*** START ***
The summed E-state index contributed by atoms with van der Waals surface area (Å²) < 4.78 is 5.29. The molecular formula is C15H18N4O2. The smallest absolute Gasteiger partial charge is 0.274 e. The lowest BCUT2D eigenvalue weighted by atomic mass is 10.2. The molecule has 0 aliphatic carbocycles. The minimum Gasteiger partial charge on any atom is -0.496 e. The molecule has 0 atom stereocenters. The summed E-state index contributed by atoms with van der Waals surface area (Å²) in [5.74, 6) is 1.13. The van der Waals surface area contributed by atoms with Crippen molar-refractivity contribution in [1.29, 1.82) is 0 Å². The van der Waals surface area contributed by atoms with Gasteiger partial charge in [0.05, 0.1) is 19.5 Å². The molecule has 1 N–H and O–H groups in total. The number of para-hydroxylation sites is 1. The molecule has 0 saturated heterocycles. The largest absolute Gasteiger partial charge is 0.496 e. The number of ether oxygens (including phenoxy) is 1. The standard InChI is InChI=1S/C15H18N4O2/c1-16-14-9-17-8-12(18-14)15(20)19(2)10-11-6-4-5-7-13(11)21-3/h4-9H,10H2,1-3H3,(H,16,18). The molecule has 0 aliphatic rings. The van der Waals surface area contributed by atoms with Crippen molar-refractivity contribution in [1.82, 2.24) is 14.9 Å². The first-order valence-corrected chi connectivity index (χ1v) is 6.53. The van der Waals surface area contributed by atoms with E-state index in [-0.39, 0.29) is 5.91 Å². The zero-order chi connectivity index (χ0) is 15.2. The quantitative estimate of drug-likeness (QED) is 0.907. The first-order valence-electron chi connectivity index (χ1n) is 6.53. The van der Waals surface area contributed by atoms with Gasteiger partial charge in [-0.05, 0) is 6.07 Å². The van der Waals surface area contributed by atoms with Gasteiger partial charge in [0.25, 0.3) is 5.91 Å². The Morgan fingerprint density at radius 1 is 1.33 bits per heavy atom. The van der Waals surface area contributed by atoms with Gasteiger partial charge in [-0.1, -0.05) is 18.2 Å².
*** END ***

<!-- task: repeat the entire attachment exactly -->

The summed E-state index contributed by atoms with van der Waals surface area (Å²) < 4.78 is 5.29. The molecular formula is C15H18N4O2. The smallest absolute Gasteiger partial charge is 0.274 e. The lowest BCUT2D eigenvalue weighted by atomic mass is 10.2. The molecule has 0 aliphatic carbocycles. The minimum Gasteiger partial charge on any atom is -0.496 e. The molecule has 0 atom stereocenters. The summed E-state index contributed by atoms with van der Waals surface area (Å²) in [5.74, 6) is 1.13. The van der Waals surface area contributed by atoms with Crippen molar-refractivity contribution in [1.29, 1.82) is 0 Å². The van der Waals surface area contributed by atoms with Gasteiger partial charge in [0.05, 0.1) is 19.5 Å². The molecule has 1 N–H and O–H groups in total. The number of para-hydroxylation sites is 1. The molecule has 0 saturated heterocycles. The largest absolute Gasteiger partial charge is 0.496 e. The number of ether oxygens (including phenoxy) is 1. The standard InChI is InChI=1S/C15H18N4O2/c1-16-14-9-17-8-12(18-14)15(20)19(2)10-11-6-4-5-7-13(11)21-3/h4-9H,10H2,1-3H3,(H,16,18). The molecule has 0 aliphatic rings. The van der Waals surface area contributed by atoms with Crippen molar-refractivity contribution in [1.82, 2.24) is 14.9 Å². The first-order valence-corrected chi connectivity index (χ1v) is 6.53. The van der Waals surface area contributed by atoms with E-state index in [-0.39, 0.29) is 5.91 Å². The zero-order chi connectivity index (χ0) is 15.2. The quantitative estimate of drug-likeness (QED) is 0.907. The first-order valence-electron chi connectivity index (χ1n) is 6.53. The van der Waals surface area contributed by atoms with Gasteiger partial charge in [-0.05, 0) is 6.07 Å². The van der Waals surface area contributed by atoms with Gasteiger partial charge in [0.25, 0.3) is 5.91 Å². The Morgan fingerprint density at radius 1 is 1.33 bits per heavy atom. The van der Waals surface area contributed by atoms with Gasteiger partial charge in [-0.1, -0.05) is 18.2 Å².